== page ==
Families and Schools Together (Northern Territory)
Knowledge Circle Practice Profiles
Strengthening family functioning, school engagement, preventing substance abuse and parenting support
Families and Schools Together Northern Territory (FAST NT), works with local schools and Indigenous communities in urban (Darwin, Palmerston, Alice Springs) and remote Northern Territory locations to establish and deliver the FAST program.
The program is delivered through agreements between FAST NT, the local community and schools. Other organisations provide support in various ways, either by funding, program participation or through receiving client referrals from the program.
The FAST NT program is run in several urban and remote locations in the Northern Territory. FAST is suitable for the needs of non-Indigenous and Indigenous students. However, many of the schools where FAST NT is run have a high Indigenous population.
The current FAST NT program locations are:
East Arnhem Land:
This profile focuses on the implementation of FAST NT programs in remote, primarily Indigenous, communities and specifically incorporates information from an interview with Yolngu FAST facilitators from three different East Arnhem Land communities, information from a 2011 evaluation of a specific FAST program at Shepherdson College in the community of Galiwin'ku, and input from the FAST NT Coordinator and program evaluator.
|Issue being addressed||
The FAST program runs in urban and remote Australian communities and addresses the need, identified by Indigenous community leaders in the profiled locations, for giving children the best start in life. In particular, the program is intended to strengthen young families and improve children's engagement with school.
Other issues addressed include overcrowded housing and balancing Indigenous children's need to fit into mainstream education while fulfilling cultural and family obligations.
Parenting support and education, educational support for children, community strengthening and engagement
The target population for the FAST program are Indigenous families in communities where children are not succeeding at school and/or where parents are in need of support.
|Aims and objectives||
The program aims to increase the likelihood of children being successful at home, in school and in the community. To achieve this, FAST runs activities that strengthen the protective factor of family cohesion. Family cohesion is achieved through:
FAST programs were first developed in First Nation communities in North America and targeted families with young children who were not succeeding at school. The programs were developed by Dr Lynn McDonald, a family therapist and academic at the University of Wisconsin. FAST has worked with urban Indigenous families in Australia since 1996. The FAST program has been implemented in Northern Territory communities from 2002.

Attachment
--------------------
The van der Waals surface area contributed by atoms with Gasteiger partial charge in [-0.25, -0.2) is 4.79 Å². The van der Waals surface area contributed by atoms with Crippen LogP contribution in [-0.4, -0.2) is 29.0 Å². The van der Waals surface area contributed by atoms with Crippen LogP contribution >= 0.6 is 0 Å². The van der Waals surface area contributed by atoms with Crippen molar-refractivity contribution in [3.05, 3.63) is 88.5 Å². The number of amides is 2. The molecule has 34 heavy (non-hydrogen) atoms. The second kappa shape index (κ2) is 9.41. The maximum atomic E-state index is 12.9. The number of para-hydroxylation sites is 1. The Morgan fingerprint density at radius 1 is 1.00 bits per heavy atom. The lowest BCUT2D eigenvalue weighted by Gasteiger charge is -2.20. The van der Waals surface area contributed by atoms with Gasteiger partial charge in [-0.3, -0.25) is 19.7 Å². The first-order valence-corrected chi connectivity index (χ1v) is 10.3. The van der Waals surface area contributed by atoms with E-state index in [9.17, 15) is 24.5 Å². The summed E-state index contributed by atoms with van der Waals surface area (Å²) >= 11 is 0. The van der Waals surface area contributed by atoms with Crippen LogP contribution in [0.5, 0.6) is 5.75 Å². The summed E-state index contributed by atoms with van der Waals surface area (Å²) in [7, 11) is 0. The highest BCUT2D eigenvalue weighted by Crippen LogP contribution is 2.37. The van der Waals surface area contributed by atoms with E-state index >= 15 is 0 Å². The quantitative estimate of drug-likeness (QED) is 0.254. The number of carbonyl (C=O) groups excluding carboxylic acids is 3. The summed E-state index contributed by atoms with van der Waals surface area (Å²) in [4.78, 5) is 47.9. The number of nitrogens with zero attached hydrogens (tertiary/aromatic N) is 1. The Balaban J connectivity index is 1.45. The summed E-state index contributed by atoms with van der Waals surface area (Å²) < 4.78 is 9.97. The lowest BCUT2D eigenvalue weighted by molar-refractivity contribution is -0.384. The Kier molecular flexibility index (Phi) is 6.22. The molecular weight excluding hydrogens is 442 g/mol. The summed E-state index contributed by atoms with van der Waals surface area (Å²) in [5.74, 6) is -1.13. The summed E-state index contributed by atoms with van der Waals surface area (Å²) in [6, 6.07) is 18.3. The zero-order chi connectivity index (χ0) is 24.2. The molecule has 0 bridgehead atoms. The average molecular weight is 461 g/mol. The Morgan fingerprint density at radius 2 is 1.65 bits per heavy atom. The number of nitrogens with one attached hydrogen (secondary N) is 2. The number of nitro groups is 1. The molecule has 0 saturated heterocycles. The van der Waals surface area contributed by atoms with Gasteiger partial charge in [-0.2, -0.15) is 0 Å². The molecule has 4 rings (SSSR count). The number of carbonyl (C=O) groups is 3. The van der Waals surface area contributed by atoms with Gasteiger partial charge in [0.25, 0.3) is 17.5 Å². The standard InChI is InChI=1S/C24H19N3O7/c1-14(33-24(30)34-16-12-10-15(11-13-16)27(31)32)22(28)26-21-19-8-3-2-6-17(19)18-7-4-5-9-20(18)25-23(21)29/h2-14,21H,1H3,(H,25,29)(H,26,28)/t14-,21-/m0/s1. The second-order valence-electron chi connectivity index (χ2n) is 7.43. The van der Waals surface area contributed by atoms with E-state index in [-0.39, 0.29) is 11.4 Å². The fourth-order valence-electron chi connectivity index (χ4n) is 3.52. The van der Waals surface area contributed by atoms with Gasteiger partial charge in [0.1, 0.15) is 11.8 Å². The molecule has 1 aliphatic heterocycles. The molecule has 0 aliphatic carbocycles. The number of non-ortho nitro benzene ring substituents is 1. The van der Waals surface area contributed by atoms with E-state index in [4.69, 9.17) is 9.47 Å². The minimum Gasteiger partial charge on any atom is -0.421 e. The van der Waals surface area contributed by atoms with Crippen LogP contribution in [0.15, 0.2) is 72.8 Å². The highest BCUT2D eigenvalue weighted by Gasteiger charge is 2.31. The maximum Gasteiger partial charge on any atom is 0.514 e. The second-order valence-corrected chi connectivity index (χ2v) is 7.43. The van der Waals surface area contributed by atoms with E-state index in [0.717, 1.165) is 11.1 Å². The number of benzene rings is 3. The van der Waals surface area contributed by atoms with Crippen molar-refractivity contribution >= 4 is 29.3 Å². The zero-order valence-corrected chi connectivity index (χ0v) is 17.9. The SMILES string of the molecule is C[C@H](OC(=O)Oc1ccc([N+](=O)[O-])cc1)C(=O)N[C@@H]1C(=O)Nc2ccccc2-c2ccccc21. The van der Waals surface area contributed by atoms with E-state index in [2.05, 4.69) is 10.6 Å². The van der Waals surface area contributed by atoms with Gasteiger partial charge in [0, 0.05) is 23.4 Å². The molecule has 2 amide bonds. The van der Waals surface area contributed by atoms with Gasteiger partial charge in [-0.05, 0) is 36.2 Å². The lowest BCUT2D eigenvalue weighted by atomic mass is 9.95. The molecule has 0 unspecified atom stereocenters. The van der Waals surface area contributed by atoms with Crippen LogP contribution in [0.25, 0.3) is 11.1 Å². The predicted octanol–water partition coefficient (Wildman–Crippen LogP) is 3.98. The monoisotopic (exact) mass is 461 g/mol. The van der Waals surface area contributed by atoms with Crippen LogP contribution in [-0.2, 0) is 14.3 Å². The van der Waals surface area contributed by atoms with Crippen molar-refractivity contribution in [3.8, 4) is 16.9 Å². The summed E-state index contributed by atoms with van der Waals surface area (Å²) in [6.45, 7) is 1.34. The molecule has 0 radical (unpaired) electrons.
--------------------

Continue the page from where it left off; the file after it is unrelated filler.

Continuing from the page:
FAST targets the whole family and asks them to attend 2.5 hour sessions for 8 weeks (one night a week). The meetings are usually held at a school, are run by a team of local Indigenous FAST facilitators, and include activities that are aimed at positive family interaction and parental/child education. The program also partners with local services (eg., police, health clinics) to provide information or support to the groups.
Some examples of the weekly activities include:
|Local community context||
There are several specific challenges in delivering education in these (and other) remote NT communities, including:
At the same time, negative characterisations of these communities (as disadvantaged, dysfunctional, poor and disengaged from the economy) have also compounded the issues and often overlook community agency, cultural pride and strong connections to law and land. Accordingly, FAST NT works with community leaders, educators and schools to achieve the aspirations local families have for their children.
One key aspect of the local context is that in all of the remote NT communities where FAST is implemented, community members commonly speak a variety of languages with English often not their first language. The communities include:
|Involvement of Aboriginal and Torres Strait Islanders||
In the case of Galiwin'ku, the FAST Team (which helped design and implement the program) consisted of a FAST Trainer (a non-local), three senior Indigenous community workers from the local health centre and two community women who joined the team as 'community partners'. These Indigenous people formed part of the team who helped design the programs' content and encouraged families to attend (which were initially a mixture of their own or extended family). The Indigenous FAST staff consulted senior community members when the program was first proposed and approved its implementation. Since the evaluation, the Galiwin'ku team has proposed another program in a new suburb of the community, which has recently completed its second cycle.